Have patience. There is a lot of work for me to do and I am already worried that those new to this will be out of their depth from my first post above which has gone right in at the deep end. This is what I was afraid of. For the seasoned traders this may all seem "old hat" but I am sure there are many out there that don't even know what pin bars are or the psychology behind them. I will explain all though...
 
Likes: Directional

firewalker99

Well-known member
Jul 29, 2006
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#80
First is that lately, I've started to realise that there is more to life than trading. I've gone through hell to learn to trade. I've cut myself off from my friends and family and nearly wrecked a six year relationship with the girl I love. My attempts to learn this game have led to anger and frustration. I found that all I would do is be thinking about the market and I became gradually more introverted until I lost sight of everything that really matters in life.

And then suddenly it dawned on me: the market doesn't care who I am - it was here long before I was born and it will be here long after I am dead. I am giving up precious years that I can't get back in order to learn how to make money. And I am ignoring the things that really matter in life like: "Do I show the important people in my life that I appreciate them?", "Am I making the most of my time here?", "Will I be remembered after I die?".
You have no idea how much that story relates to mine :eek: .

Much R-E-S-P-E-C-T to you trader_dante, not only for trying to educate the masses, but also and more importantly for putting yourself in the middle with nothing to gain, but a lot to lose.

To the sceptics out there: it's fair and normal to question somebody who claims to offer xxxx % in xxxx amount of time, as I would too - absolutely. But after reading some of dantes posts he seems like an honest person. I have no reason to doubt his intentions nor his credibility as a trader.

The only thing I would suggest dante, if you permit, is that you remove that line from your signature. It's absolutely not needed to support your claims, it only makes you look like you are trying to sell something. It's already very clear to me that you know what you are talking about and I very much understand your reasoning to share some of your knowledge.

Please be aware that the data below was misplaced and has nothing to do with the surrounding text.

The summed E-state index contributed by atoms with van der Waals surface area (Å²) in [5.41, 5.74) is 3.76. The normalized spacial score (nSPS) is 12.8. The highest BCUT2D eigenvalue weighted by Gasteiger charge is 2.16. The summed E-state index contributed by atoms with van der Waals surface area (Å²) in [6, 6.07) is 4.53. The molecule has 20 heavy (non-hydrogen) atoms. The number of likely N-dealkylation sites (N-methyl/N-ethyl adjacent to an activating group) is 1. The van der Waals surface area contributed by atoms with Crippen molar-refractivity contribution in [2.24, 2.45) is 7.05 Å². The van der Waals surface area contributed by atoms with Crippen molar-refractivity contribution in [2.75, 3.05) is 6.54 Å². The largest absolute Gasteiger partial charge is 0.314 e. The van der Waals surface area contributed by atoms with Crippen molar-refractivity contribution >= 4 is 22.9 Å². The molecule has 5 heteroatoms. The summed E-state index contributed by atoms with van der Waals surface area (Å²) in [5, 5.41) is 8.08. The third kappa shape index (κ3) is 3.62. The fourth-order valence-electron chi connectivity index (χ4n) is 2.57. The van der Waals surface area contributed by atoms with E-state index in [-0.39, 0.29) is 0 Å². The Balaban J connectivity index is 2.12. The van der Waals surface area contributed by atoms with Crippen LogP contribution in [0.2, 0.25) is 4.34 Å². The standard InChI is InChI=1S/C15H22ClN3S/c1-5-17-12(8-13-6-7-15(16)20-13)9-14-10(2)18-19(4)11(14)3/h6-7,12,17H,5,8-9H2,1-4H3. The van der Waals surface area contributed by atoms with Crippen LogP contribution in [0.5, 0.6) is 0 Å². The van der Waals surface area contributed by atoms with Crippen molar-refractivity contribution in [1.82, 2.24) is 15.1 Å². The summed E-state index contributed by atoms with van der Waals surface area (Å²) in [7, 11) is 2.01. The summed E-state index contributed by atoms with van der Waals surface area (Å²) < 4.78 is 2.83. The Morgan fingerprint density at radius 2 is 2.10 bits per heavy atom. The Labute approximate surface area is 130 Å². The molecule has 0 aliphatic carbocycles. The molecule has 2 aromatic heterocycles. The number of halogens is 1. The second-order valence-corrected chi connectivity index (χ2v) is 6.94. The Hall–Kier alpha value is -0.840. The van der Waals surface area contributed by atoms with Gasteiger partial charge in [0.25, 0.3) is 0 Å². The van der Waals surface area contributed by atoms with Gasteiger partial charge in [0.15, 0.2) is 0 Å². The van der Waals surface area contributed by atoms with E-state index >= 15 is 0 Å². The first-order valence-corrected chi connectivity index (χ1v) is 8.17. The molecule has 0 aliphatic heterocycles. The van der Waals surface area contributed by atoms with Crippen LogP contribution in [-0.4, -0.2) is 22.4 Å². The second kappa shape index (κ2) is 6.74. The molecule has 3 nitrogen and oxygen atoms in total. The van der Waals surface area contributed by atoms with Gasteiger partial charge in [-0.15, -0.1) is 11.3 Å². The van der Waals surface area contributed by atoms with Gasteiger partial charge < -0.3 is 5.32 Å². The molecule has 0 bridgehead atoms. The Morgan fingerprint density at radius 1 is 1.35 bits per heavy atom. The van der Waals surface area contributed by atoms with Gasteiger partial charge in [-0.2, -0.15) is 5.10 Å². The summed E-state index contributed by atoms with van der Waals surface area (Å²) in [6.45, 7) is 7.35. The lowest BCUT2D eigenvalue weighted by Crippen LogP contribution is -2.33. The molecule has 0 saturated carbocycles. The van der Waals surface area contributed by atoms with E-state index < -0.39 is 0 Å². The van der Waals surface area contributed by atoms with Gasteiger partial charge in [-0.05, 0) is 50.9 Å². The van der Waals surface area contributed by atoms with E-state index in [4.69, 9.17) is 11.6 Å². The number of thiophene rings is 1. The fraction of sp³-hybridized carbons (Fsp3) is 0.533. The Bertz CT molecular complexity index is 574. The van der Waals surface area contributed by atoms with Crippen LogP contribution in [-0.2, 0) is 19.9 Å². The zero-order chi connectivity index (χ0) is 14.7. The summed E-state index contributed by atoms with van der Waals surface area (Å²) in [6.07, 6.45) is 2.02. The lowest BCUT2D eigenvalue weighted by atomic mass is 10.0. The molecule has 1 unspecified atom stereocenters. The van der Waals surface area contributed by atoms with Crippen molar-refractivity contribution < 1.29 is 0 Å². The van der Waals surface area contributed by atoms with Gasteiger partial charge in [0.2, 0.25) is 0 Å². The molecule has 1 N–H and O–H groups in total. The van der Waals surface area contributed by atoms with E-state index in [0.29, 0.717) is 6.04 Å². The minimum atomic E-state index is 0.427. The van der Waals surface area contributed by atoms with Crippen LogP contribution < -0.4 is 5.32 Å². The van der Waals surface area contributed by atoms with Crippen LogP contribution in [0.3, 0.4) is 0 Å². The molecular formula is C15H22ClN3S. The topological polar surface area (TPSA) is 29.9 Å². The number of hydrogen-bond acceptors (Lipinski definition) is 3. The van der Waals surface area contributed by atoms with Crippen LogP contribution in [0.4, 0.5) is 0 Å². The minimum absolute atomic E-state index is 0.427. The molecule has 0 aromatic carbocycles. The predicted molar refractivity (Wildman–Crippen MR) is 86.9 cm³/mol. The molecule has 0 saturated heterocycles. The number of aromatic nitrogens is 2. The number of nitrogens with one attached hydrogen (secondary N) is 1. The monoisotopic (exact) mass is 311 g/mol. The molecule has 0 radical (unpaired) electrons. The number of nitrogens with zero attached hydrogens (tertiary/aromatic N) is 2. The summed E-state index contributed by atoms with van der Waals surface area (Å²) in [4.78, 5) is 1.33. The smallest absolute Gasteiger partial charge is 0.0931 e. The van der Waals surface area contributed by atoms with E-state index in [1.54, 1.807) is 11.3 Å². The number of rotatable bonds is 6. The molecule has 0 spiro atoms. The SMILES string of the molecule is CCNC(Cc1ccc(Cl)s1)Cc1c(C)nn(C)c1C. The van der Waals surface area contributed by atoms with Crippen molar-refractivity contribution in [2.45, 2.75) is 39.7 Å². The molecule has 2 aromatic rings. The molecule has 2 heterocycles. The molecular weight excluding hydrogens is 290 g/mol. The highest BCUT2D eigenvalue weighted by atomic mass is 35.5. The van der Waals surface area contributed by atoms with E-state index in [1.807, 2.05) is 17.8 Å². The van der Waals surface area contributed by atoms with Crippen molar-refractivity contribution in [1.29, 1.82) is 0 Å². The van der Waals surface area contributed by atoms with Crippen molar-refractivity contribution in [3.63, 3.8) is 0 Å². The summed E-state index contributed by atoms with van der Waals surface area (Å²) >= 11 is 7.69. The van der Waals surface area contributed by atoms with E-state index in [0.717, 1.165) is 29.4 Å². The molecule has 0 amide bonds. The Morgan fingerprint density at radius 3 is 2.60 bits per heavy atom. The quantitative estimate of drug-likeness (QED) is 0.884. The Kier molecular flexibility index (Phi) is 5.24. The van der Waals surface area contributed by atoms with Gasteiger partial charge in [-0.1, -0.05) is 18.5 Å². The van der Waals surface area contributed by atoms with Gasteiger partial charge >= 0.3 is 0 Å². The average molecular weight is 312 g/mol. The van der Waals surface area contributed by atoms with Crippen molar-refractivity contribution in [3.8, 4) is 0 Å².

firewalker99

Well-known member
Jul 29, 2006
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#81
As you don't mention the only 3 authors of whom any notice should be taken whatsoever, Dr. Alexander Elder, Daryl Guppy and John Murphy, I can only conclude, along with your continual postponement of anything concrete or of substance, that You Sir are a Charlatan. or in other words, enough already, post something of value or get off the pot.
We usually agree, but on this particular occasion I'd have to say none of the authors you mentioned have contributed to enlightening my insights in the market. I'm not saying they were a bad read, but the true Aha-Erlebnis sure didn't came from them... but each to his own :)
 

trader_dante

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Aug 18, 2005
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#82
The only thing I would suggest dante, if you permit, is that you remove that line from your signature. It's absolutely not needed to support your claims, it only makes you look like you are trying to sell something.
Accepted and done.

It's 2.45am Sunday morning and I can't sleep for thinking about the best way to convey everything to you all...

I really hope I do this method justice.

If anyone has any questions or doesn't understand anything as we progress, please, please ask. If you are afraid to ask infront of everyone, then PM me.
 
Aug 21, 2004
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Manchester
#83
Accepted and done.

It's 2.45am Sunday morning and I can't sleep for thinking about the best way to convey everything to you all...

I really hope I do this method justice.

If anyone has any questions or doesn't understand anything as we progress, please, please ask. If you are afraid to ask infront of everyone, then PM me.
T_D, consider if you will that this thread is in the First Steps Forum and that this is where newbies ought to ask their questions...saves going over and over the same issues time after time.

Also consider that they can only be spoon fed to a certain level, but as we know, at some point they surely must do the work in order that they may benefit from the teachings.

tx cv
 

firewalker99

Well-known member
Jul 29, 2006
6,655
597
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#84
I'd say a good imagination. But you won't believe me because you are a rookie. There are no shortcuts. OK? But you still won't be able to keep away from this thread. It has been very interesting to see who has expressed an interest in it. Hard to determine whether it is genuine or not....can't be genuine....surely....:LOL:
Beg to differ... you don't need imagination to come up with 2,164% in 15 weeks time.
All you need is a simple calculation :p

This leads you to an average of 4.185% a day (15 weeks being 75 trading days). If you read trader_dante's posts carefully, you'll notice he has a slightly higher than normal tendency towards risk-tolerance. I don't know what the maximum position is that he would allocate to any single trade, but his largest single drawdown was almost 10% (rather big).

So if you take a rather big risk on each trade, but are confident in your trades and have a high win ratio (which is around 80% according to dante), then it's perfectly seizable to average 4% a day.
 

trader_dante

Well-known member
Aug 18, 2005
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www.trader-dante.com
#85